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See detailIntegrated meta-omic analyses of the gastrointestinal tract microbiome in patients undergoing allogeneic hematopoietic stem cell transplantation.
Kaysen, Anne UL; Heintz, Anna UL; Muller, Emilie UL et al

in Translational Research: the Journal of Laboratory and Clinical Medicine (2017)

In patients undergoing allogeneic hematopoietic stem cell transplantation (allo-HSCT), treatment-induced changes to the gastrointestinal tract (GIT) microbiome have been linked to adverse outcomes, most ... [more ▼]

In patients undergoing allogeneic hematopoietic stem cell transplantation (allo-HSCT), treatment-induced changes to the gastrointestinal tract (GIT) microbiome have been linked to adverse outcomes, most notably graft-versus-host disease (GvHD). However, it is presently unknown whether this relationship is causal or consequential. Here, we performed an integrated meta-omic analysis to probe deeper into the GIT microbiome changes during allo-HSCT and its accompanying treatments. We used 16S and 18S rRNA gene amplicon sequencing to resolve archaea, bacteria, and eukaryotes within the GIT microbiomes of 16 patients undergoing allo-HSCT for the treatment of hematologic malignancies. These results revealed a major shift in the GIT microbiome after allo-HSCT including a marked reduction in bacterial diversity, accompanied by only limited changes in eukaryotes and archaea. An integrated analysis of metagenomic and metatranscriptomic data was performed on samples collected from a patient before and after allo-HSCT for acute myeloid leukemia. This patient developed severe GvHD, leading to death 9 months after allo-HSCT. In addition to drastically decreased bacterial diversity, the post-treatment microbiome showed a higher overall number and higher expression levels of antibiotic resistance genes (ARGs). One specific Escherichia coli strain causing a paravertebral abscess was linked to GIT dysbiosis, suggesting loss of intestinal barrier integrity. The apparent selection for bacteria expressing ARGs suggests that prophylactic antibiotic administration may adversely affect the overall treatment outcome. We therefore assert that such analyses including information about the selection of pathogenic bacteria expressing ARGs may assist clinicians in "personalizing" regimens for individual patients to improve overall outcomes. [less ▲]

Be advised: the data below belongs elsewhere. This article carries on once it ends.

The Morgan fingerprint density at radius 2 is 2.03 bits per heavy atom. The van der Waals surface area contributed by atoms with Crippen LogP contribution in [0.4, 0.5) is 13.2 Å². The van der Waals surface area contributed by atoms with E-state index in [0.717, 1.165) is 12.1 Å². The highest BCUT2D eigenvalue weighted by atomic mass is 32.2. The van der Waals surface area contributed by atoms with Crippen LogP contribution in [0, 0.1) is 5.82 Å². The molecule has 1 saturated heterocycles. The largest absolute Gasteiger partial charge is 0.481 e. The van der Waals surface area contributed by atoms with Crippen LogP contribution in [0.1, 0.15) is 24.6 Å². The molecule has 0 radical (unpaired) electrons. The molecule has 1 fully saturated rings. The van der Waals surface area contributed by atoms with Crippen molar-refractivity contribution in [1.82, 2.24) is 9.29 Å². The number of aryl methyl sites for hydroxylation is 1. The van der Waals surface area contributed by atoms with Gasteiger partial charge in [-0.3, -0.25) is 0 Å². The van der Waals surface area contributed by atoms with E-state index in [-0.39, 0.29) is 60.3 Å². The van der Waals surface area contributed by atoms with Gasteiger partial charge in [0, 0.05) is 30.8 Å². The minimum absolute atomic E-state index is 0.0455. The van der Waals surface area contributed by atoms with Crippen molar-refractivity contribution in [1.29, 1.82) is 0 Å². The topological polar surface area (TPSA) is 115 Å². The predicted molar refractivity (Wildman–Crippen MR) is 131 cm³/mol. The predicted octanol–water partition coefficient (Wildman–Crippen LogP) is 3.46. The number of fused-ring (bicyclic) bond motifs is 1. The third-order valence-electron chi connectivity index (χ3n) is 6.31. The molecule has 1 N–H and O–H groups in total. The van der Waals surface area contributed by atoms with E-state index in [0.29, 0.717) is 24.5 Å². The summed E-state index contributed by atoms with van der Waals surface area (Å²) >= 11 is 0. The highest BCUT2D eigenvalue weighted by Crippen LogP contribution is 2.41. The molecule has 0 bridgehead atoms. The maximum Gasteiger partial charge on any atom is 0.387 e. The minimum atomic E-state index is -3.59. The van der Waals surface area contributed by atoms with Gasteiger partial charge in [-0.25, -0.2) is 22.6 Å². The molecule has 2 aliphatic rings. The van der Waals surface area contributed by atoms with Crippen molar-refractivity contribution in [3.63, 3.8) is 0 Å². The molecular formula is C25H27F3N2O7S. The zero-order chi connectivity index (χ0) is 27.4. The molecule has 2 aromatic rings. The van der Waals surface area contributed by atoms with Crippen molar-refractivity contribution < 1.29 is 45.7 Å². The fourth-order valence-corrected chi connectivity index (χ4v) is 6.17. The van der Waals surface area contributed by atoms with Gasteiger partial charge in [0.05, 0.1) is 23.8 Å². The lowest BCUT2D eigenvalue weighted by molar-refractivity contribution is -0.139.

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See detailThe nasal and gut microbiome in Parkinson's disease and idiopathic rapid eye movement sleep behavior disorder.
Heintz, Anna UL; Pandey, Urvashi; Wicke, Tamara et al

in Movement disorders : official journal of the Movement Disorder Society (2017)

BACKGROUND: Increasing evidence connects the gut microbiota and the onset and/or phenotype of Parkinson's disease (PD). Differences in the abundances of specific bacterial taxa have been reported in PD ... [more ▼]

BACKGROUND: Increasing evidence connects the gut microbiota and the onset and/or phenotype of Parkinson's disease (PD). Differences in the abundances of specific bacterial taxa have been reported in PD patients. It is, however, unknown whether these differences can be observed in individuals at high risk, for example, with idiopathic rapid eye movement sleep behavior disorder, a prodromal condition of alpha-synuclein aggregation disorders including PD. OBJECTIVES: To compare microbiota in carefully preserved nasal wash and stool samples of subjects with idiopathic rapid eye movement sleep behavior disorder, manifest PD, and healthy individuals. METHODS: Microbiota of flash-frozen stool and nasal wash samples from 76 PD patients, 21 idiopathic rapid eye movement sleep behavior disorder patients, and 78 healthy controls were assessed by 16S and 18S ribosomal RNA amplicon sequencing. Seventy variables, related to demographics, clinical parameters including nonmotor symptoms, and sample processing, were analyzed in relation to microbiome variability and controlled differential analyses were performed. RESULTS: Differentially abundant gut microbes, such as Akkermansia, were observed in PD, but no strong differences in nasal microbiota. Eighty percent of the differential gut microbes in PD versus healthy controls showed similar trends in idiopathic rapid eye movement sleep behavior disorder, for example, Anaerotruncus and several Bacteroides spp., and correlated with nonmotor symptoms. Metagenomic sequencing of select samples enabled the reconstruction of genomes of so far uncharacterized differentially abundant organisms. CONCLUSION: Our study reveals differential abundances of gut microbial taxa in PD and its prodrome idiopathic rapid eye movement sleep behavior disorder in comparison to the healthy controls, and highlights the potential of metagenomics to identify and characterize microbial taxa, which are enriched or depleted in PD and/or idiopathic rapid eye movement sleep behavior disorder. (c) 2017 International Parkinson and Movement Disorder Society. [less ▲]

Detailed reference viewed: 216 (34 UL)